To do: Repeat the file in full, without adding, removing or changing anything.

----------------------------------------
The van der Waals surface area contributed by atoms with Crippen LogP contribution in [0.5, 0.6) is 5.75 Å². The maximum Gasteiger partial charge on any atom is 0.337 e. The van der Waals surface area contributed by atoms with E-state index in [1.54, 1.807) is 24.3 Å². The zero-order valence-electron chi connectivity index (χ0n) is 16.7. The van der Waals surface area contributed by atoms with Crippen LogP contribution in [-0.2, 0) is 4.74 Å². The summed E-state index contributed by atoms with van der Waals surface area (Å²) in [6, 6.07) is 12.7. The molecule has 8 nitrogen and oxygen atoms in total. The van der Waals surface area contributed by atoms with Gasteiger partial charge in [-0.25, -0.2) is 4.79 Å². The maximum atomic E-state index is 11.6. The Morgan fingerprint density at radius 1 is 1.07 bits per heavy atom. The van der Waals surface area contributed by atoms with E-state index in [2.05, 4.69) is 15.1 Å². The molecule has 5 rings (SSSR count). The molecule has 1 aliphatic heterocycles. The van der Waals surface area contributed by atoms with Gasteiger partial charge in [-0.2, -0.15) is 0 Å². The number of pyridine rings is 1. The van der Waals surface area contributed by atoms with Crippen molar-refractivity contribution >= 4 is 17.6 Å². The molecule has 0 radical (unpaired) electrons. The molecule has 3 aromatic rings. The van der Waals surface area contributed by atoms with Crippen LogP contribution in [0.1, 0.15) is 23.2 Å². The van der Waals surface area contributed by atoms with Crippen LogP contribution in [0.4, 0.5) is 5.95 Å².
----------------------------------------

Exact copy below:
The van der Waals surface area contributed by atoms with Crippen LogP contribution in [0.5, 0.6) is 5.75 Å². The maximum Gasteiger partial charge on any atom is 0.337 e. The van der Waals surface area contributed by atoms with E-state index in [1.54, 1.807) is 24.3 Å². The zero-order valence-electron chi connectivity index (χ0n) is 16.7. The van der Waals surface area contributed by atoms with Crippen LogP contribution in [-0.2, 0) is 4.74 Å². The summed E-state index contributed by atoms with van der Waals surface area (Å²) in [6, 6.07) is 12.7. The molecule has 8 nitrogen and oxygen atoms in total. The van der Waals surface area contributed by atoms with Gasteiger partial charge in [-0.25, -0.2) is 4.79 Å². The maximum atomic E-state index is 11.6. The Morgan fingerprint density at radius 1 is 1.07 bits per heavy atom. The van der Waals surface area contributed by atoms with E-state index in [2.05, 4.69) is 15.1 Å². The molecule has 5 rings (SSSR count). The molecule has 1 aliphatic heterocycles. The van der Waals surface area contributed by atoms with Gasteiger partial charge in [-0.2, -0.15) is 0 Å². The number of pyridine rings is 1. The van der Waals surface area contributed by atoms with Crippen molar-refractivity contribution >= 4 is 17.6 Å². The molecule has 0 radical (unpaired) electrons. The molecule has 3 aromatic rings. The van der Waals surface area contributed by atoms with Crippen LogP contribution in [0.1, 0.15) is 23.2 Å². The van der Waals surface area contributed by atoms with Crippen LogP contribution in [0.4, 0.5) is 5.95 Å².